@CSmalander: When you balance objectives bottom up and top down and your people are trusted to bring their best selves to work they hold themselves accountable. Just as you do.

@lshufro: Reciprocity builds trust. Thank you for this response!


  • Purpose
  • Belongingness
  • Able see own progress and how his/her effort is moving the needle for Organization’s performance
  • Not judging for being failed rather inspired to create more Big Hairy Audacious Goals ( BHAG)

@lshufro: Tackling complex problems requires many POVs. Reconciling 10K ft view with ground level info is hard. Needs a good process. OKRs affirm shared goals like a heartbeat, and teams can adapt as they learn from every level of the org.

@realgailthomas: A blend of top-down, bottom-up goal setting enables leadership to see the reality of what individuals and teams are dealing with.

@geek_freelance: I like a top meets bottom approach … goals set by the top and concrete and actionable plans to achieve them set by individuals or teams. It just makes them so…smooth. For lack of a better term.

@OKRS_Atruity: We are big fans of the top meets bottom approach as well @geek_freelance. We also advocate for cross-functional discussions!

@lshufro: There is a lot of connective tissue in orgs that we don’t have a process for. So yes, top/bottom/side/diagonal. It matters!

@CSmalander: We’ve used a company-wide visionary workshop to describe our future and chiselled out our visionary long term OKRs from the output. Everybody can relate to at least one KR (hopefully)


  • Everyone should be able to view His/Her Manager, Peer, Function & Organization’s Goals
  • Let Manager cascade Goals but let team to decide on Key Results
  • OKRs should be set as Network of Functions
  • Create more Team Goals

@PerdooHQ: Top-down to provide annual focus for the company. Asking the rest of the org for input on company priorities helps leadership consider all perspectives when setting direction. Bottom-up for teams to tell you how they’ll help the company achieve the annual results.

@FabVineet: By maintaining alignment, transparency and focus on priorities. Blend of top down and bottom up goals. OKRs are powerful in setting org wide goals to ensure the entire org is moving in the same direction.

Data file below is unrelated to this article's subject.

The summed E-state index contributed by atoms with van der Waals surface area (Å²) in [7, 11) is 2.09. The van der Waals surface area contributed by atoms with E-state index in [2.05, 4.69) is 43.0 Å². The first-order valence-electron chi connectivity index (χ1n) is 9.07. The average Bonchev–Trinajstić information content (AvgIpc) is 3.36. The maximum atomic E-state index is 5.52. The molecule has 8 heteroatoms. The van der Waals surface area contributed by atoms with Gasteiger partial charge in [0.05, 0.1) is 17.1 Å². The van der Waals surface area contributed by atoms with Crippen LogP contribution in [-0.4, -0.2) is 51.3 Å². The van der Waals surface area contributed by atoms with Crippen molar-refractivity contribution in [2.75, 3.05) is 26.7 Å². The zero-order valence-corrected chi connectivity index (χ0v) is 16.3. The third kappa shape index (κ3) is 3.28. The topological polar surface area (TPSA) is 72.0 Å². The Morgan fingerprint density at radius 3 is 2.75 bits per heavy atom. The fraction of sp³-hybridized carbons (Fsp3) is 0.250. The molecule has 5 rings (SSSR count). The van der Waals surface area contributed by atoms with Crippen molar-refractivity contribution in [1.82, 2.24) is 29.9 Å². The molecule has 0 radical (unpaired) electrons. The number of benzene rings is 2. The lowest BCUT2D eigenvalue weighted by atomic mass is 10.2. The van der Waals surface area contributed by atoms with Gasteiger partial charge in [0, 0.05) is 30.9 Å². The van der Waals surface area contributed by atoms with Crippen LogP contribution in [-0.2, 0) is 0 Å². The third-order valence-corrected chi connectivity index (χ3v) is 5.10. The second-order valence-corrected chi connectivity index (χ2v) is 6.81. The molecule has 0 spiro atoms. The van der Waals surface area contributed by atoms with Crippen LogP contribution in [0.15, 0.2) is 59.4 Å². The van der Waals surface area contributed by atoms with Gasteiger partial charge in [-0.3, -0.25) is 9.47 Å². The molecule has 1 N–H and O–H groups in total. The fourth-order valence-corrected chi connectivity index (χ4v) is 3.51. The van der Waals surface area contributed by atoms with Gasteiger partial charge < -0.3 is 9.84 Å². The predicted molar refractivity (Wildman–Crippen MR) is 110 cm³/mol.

@lshufro: Good feedback compares intentions to actions. If you articulate intention well - with an OKR - then feedback is easy to see… and easy to say.

@realgailthomas: KRs enable measurable goals as an easy, objective way to check team progress and priorities. It makes work goal driven, rather than “personal.”

@WhatMattersOKRs: Yes! As Andy Grove said, “Did I do that or did I not do it? Yes? No? Simple. No judgments in it.”

@Betterworks: OKRs provide real insights into the strengths and the weaknesses of your teams. If an objective is missed, the key results should allow you to see what went wrong more specifically. With this knowledge, your feedback can be more concise and helpful.

@lshufro: Yes! Feedback is a muscle that needs regular exercise.

@OKRs_Atruity: OKRs give leaders the ability to give constructive feedback without it being tied to compensation. Feedback goes from being destructive to constructive.

@lshufro: I hate using the word “should” - however – Feedback should move teams/individuals forward. Projects may move backward. People – forward.

@WhatMattersOKRs: This is one of our favorite hallmarks of OKRs: decoupling feedback from compensation.

@Csmalander: OKR gives a framework for progressing ”harder tasks” (not daily business). Cadence to keep momentum. Structure to help identify obstacles. Helps conversation.

@lshufro: It’s so easy to get distracted by what we can do, instead of what we need to do. OKRs are a wonderful antidote to procrastination.

@WhatMattersOKRs: 100% yes! We love the emphasis on using OKRs for major priorities and NOT business as usual.

@VivekanandGorai: OKRs enable people to improve and strive for the best or nothing. Shoot for Stars and even if u fail u can always land on the Moon

Final Word from the What Matters Team

An effective leader must build trust, lead with empathy, and communicate clearly. And while the path to effective leadership will vary from person to person and company to company, having the right tools in your arsenal will make all the difference. We at What Matters see OKRs help teams reach their fullest potential time and time again. With OKRs in your toolbox, there’s no limit to what you and your team can achieve.
-Billy from the What Matters Team

We’d like to thank Lisa for sharing her wisdom with us, as well as everyone who contributed their insights to the conversation. Join the movement @WhatMattersOKRS and tune in for our next Twitter chat!